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Thursday, 27 August 2020

Egypt’s talk shows: Uptick in covid-19 cases, fines for flunking university + skirting Senate elections

It was a mixed bag of nuts on the airwaves last night, with Ala Mas’ouleety’s Ahmed Moussa covering everything from potential fines to those who didn’t vote in this month’s Senate elections to the recent uptick in covid-19 infections.

Covid-19 warning signal: Cabinet spokesman Nader Saad repeated Prime Minister Moustafa Madbouly and Health Minister Hala Zayed’s warnings yesterday that the country’s accelerating daily covid-19 case count is a warning signal and should remind people that the pandemic hasn’t ended. An earlier slowdown in daily infection rates lulled people into a false sense of safety, but it is imperative that everyone continue to adhere to social distancing measures, Saad stressed (watch, runtime: 42:44).

Saad also debriefed Moussa on a decision to impose fines on public university students who retake exams or repeat an academic term (which we recap in this morning’s Speed Round, below). The fees will be directed towards government investments in education, Saad noted. The government will look at individual cases that may be unable to pay the fees, and will agree to partially or fully waive the fee if students prove they are financially unable to pay. Higher Education Minister Khaled Abdel Ghaffar also explained the reasoning behind the decision (watch, runtime: 22:58).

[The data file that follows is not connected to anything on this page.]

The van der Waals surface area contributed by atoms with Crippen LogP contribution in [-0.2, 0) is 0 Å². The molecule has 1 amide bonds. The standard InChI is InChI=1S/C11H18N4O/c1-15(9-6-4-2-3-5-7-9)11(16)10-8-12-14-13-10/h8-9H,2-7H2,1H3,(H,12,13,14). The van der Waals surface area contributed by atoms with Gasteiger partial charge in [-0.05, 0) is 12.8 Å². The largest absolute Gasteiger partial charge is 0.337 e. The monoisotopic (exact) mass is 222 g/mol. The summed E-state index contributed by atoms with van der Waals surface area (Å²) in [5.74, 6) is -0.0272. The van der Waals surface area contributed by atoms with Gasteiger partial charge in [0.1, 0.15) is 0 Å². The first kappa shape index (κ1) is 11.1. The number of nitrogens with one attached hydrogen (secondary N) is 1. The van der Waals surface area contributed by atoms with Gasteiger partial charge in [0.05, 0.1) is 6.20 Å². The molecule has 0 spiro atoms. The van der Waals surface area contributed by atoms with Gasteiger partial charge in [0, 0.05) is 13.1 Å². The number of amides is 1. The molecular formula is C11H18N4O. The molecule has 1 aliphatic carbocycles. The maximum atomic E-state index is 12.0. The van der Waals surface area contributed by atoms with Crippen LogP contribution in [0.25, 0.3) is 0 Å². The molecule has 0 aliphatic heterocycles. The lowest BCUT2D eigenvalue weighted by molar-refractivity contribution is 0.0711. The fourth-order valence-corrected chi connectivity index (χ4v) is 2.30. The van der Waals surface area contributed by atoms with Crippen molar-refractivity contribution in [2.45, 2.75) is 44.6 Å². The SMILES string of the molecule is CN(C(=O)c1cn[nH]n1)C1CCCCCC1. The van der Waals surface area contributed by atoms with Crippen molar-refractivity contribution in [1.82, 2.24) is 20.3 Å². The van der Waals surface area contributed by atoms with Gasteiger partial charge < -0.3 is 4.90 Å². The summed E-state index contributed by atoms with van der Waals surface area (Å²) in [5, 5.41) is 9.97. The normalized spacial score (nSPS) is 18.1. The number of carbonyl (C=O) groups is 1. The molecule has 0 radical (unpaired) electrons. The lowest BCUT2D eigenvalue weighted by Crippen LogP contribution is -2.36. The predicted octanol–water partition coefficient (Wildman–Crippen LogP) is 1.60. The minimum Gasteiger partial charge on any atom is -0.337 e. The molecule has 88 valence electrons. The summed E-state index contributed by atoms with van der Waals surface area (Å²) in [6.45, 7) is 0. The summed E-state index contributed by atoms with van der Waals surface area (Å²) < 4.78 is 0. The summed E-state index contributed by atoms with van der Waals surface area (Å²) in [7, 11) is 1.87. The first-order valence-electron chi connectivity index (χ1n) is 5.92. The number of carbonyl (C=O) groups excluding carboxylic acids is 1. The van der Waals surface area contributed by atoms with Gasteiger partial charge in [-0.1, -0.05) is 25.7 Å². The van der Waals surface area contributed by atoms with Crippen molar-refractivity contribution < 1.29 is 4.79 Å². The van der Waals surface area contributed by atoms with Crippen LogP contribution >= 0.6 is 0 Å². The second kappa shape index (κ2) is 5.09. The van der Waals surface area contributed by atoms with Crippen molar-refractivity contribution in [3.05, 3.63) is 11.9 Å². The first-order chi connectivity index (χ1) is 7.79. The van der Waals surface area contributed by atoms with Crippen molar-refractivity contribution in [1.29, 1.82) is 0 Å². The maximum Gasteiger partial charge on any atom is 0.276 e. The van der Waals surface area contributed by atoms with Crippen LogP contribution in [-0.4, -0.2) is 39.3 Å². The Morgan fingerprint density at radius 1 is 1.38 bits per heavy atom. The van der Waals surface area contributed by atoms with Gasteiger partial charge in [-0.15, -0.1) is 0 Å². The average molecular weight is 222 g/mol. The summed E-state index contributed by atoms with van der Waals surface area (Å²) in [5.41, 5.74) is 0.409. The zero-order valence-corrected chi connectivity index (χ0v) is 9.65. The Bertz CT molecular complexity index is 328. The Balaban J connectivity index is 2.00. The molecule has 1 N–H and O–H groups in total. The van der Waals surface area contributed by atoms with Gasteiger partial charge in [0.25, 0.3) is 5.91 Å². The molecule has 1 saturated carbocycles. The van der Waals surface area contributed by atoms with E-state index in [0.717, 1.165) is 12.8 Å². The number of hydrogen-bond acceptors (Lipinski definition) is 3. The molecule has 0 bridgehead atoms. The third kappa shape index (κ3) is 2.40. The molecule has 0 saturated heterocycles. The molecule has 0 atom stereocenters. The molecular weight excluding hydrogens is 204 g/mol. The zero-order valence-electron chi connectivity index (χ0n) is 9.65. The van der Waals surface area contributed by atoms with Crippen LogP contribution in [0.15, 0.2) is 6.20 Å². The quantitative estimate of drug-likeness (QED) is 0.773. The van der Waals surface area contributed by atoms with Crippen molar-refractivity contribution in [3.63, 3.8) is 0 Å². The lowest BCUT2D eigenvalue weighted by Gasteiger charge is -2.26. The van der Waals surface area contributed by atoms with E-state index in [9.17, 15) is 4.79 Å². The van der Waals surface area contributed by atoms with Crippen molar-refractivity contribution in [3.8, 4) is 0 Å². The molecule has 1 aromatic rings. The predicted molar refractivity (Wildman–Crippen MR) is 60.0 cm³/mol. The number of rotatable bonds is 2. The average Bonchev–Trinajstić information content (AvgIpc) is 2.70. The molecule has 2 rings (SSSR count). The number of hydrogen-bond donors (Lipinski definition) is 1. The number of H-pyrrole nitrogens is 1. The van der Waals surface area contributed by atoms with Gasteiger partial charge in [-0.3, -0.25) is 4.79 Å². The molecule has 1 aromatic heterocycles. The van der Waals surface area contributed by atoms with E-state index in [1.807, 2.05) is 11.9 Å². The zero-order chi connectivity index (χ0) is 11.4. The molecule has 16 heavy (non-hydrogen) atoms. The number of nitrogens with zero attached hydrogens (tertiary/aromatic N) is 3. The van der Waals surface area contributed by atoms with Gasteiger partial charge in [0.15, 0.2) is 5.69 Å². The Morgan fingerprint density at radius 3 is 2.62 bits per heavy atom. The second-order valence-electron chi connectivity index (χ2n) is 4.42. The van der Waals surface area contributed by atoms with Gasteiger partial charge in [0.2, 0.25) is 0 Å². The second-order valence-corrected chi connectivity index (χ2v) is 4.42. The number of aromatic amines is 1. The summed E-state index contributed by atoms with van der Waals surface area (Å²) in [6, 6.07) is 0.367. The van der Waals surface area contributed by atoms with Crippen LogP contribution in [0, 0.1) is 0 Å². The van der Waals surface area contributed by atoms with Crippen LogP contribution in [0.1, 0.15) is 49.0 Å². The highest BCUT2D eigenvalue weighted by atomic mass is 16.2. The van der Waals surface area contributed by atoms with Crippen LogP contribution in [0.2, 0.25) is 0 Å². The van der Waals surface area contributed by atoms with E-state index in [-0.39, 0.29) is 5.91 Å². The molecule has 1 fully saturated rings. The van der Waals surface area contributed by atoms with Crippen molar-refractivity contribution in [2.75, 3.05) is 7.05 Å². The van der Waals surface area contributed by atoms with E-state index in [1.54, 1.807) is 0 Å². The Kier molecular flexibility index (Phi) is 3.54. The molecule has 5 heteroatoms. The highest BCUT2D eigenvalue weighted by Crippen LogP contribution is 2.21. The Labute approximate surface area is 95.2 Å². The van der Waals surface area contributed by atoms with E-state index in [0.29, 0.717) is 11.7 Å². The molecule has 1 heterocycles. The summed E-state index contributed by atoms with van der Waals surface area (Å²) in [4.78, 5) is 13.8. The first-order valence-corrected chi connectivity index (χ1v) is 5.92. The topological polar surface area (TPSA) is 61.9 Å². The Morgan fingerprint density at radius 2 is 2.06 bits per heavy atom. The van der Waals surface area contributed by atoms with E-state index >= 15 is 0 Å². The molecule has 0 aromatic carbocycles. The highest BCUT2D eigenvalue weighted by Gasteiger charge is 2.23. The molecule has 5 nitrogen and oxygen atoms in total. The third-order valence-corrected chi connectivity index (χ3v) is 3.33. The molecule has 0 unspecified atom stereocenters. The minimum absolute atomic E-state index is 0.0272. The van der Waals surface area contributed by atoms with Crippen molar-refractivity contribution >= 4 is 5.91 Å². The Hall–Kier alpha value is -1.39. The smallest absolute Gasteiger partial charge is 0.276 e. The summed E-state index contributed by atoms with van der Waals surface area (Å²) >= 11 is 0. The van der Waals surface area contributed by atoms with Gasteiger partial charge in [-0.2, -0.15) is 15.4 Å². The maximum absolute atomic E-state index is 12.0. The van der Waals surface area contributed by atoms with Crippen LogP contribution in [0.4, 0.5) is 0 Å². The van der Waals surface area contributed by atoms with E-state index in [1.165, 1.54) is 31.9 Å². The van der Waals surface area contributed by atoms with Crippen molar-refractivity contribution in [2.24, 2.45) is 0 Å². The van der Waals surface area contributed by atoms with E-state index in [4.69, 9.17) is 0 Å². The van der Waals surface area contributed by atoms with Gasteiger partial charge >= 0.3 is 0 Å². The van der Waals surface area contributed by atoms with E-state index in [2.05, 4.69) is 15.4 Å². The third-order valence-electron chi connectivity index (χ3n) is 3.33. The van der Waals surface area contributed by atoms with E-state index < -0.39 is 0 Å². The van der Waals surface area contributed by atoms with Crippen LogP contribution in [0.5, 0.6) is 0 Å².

The National Elections Authority has referred a list of all citizens who failed to vote in the Senate elections earlier this month to the public prosecutor’s office, authority head Lasheen Ibrahim told Moussa. Abstainers, who number over 50 mn, can be liable to pay a fine of up to EGP 500, Ibrahim said (watch, runtime: 9:33). The NEA had previously tried to fine those who did not show up at the ballots in the 2018 presidential elections, claiming the Elections Act grants it the right to do so. The story got some attention in the foreign press: AlKhaleej Today | the Associated Press.

Seven suspects involved in the intoxication and [redacted] of an 18-year-old woman at the Fairmont hotel in Cairo fled Egypt last month, the public prosecutor’s office said in a statement. The men boarded flights from Cairo Airport between 27 and 29 July, shortly after allegations revealing their identities emerged on social media, the statement said without identifying their current whereabouts. Two other men currently in Egypt will be brought in, including one involved in the Fairmont case and another involved in “a similar incident,” the prosecutor’s office said. Moussa also took note (watch, runtime: 13:58).

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